jurisdiction. Def.'s Reply at2. The court agrees and grants defendant's RCFC
 12(bXl) motion as to plaintiff s tort claim.

      B.     Breach of Contract Claim

             1.     The Alleged Verbal Agreement

       The complaint alleges that various federal agents entered into a verbal
agreement with Mr. Sahagun-Pelayo so that he would provide information leading
to the arrests of various Mexican drug cartel members. Compl. App. at 8-10. The
agencies allegedly involved included the Drug Enforcement Administration
(DEA), Immigration and Customs Enforcement (ICE), the Federal Bureau of
Investigation (FBI), and the Bureau of Alcohol, Tobacco, Firearms and Explosives
(ATF). Id. The complaint identifies an ICE agent (Jesus Loscano), a DEA
operative (Carmen); an FBI employee (Mike Kosinsky); and, "Jhon an other's"
from ATF.5 Id. at 10. Nowhere in the complaint, or in plaintiff s response brief, is
a specific individual identified as having represented the United States in
negotiating the alleged confidential informant contract with Mr. Sahagun-Pelayo.
Nor is the specific agency that was to provide payment and other services to
plaintiff identihed.

       Thus, the complaint contains an extremely vague allegation of a verbal
agreement between a number of federal employees from various agencies and the
plaintiff. The terms of the alleged agreement are similarly unclear. Mr. Sahagun-
Pelayo states that he was told that he would "rec[e]ive pa[y]m[e]nts and protection
from [traffickers]" if he accepted the agents' offer. Compl. App. at 2. In return
for his services, plaintiff asserts that he also would receive "protection for [his]
family." Id. App. at8.

        No specific payment terms of the alleged confidential informant verbaL
agreement are provided in the complaint. Instead, Mr. Sahagun-Pelayo includes a
bill which demands $26,000,000 for information leading to arrests, and
$5,750,000 for information leading to the seizure of drugs and currency, with a
credit for $40,000 in payments plaintiff alleges he has already received. Compl.
App. at 9. The "Past Due Pa[y]ments 'Cash"' requested are $3 I,710,000, although
this figure is later increased in a "Final Notice" to $84,717,000. Id. App. at 9, I 8.

             2.     Failure to State A Claim

       Defendant's primary argument that Mr. Sahagun-Pelayo's breach of contract
claim is deficient is that plaintiff "has not alleged any facts to make a plausible
claim that any Govemment representative had the requisite authority to enter into
a contract with him." Def.'s Mot. at 8. In his response brief, plaintiff offers an
entirely new factual allegation in an apparent attempt to cure the defect in his

             [T]he Plaintiff met with representatives of the UNITED
             STATES Government from Washington, DC in El Paso,
             Texas, who he believed had the authority to make him
             the offers and the security arrangements [which are the

      t/ Mr. Sahagun's   handwritten documents attached to the complaint are barely legible.
             subject of the complaint in this casel.

Pl.'s Resp. at 2. These government representatives are not identified by name or
by the agency that they represent. In the following paragraphs ofplaintiffs brief,
these alleged multiple representatives become just one representative:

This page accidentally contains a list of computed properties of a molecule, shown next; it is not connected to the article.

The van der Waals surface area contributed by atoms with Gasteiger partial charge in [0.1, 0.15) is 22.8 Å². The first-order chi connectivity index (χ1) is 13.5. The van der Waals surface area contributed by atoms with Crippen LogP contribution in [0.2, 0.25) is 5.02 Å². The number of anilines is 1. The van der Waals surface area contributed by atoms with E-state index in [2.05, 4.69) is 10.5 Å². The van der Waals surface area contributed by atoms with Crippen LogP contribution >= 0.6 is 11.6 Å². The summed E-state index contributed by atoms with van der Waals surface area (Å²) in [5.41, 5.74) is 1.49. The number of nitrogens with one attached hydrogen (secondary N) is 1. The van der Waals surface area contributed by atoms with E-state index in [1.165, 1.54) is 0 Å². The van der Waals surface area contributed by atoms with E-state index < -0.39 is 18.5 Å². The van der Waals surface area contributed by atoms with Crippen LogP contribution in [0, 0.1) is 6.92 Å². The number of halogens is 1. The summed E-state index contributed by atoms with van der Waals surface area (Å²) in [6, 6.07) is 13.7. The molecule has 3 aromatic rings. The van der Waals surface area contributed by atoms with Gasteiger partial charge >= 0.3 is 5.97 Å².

[T]he Plaintiff was of the understanding that the
             Government's representative in that El Paso meeting at
             the border had the authority [to] offer and approve the
             contractual arrangements being disputed by the
             Government in their Motion to Dismiss under Rule

             The Govemment's sending a representative from
             Washington, DC to El Paso, Texas, shows their intent [to

Id. at2-3. Defendant argues, nonetheless, that plaintiffhas failed to state a claim
under an implied-in-fact contract theory. Def.'s Reply at 5.

      It is perhaps helpful to provide  a context for confidential informant
contracts and disputes in this court over alleged breaches of such contracts. Many
ofthese cases involve allegations ofwritten contracts. See, e.g., Vargas v, United
States, I l4 Fed. CL.226,229 & n.2 (2U$; Jumah v. (Jnited States,90 Fed. Cl.
603,605 (2009), aff'd,385 F. App'x 987 (Fed. Cir.20l0); see also Salles v.
United States,156 F.3d 1383, 1384 (Newman, J., dissenting) (noting that a written
informant contract was alleged to have been supplemented by an oral promise in
that case). Where there have been allegations of purely oral contracts, the plaintiff
typically identified specific individuals and specific agencies that negotiated and
entered into the alleged contract with the informant. See, e.g., SGS-92-X003 v.
United States,74Fed.Cl.637,650 (2007); DickTracyv. (Jnited States, 55 Fed.
Cl. 679,682 (2003); Doe v. United States,,32 Fed. Cl. 472,473 (1999 (Doe I),
aff'd in relevant part, I 0
0 F.3d 1576
 (Fed. Cir. 1996) (Doe II).

      Here, Mr. Sahagun-Pelayo has failed to allege facts as to the specific agent
of the govemment who contracted with him, or as to the specific agency of the
govemment that contracted with him.6 In the court's view, the complaint, as
supplemented by plaintiffs response brief, does not provide sufficient facts to
plausibly suggest that any government employee had implied or express actual
authority to enter into a contract with Mr. Sahagun-Pelayo that would possibly
entitle him to the relief he seeks in the complaint.

       Perhaps the most instructive and analogous case is Jumah. The plaintiff in
that case, Mr. Amin Jumah, claimed that his confidential informant contract
obligated the DEA to pay him for services rendered. Several written agreements
had been signed by the DEA and Mr. Jumah, and he also had documentation of
several payments from the DEA that he had received over the years. Jumah,,90
Fed. Cl. at 605. The govemment challenged Mr. Jumah's contract claims on the
grounds that his written contracts had expired before the informant services,              if
any, had been provided, and that Mr. Jumah failed to plead either the terms of any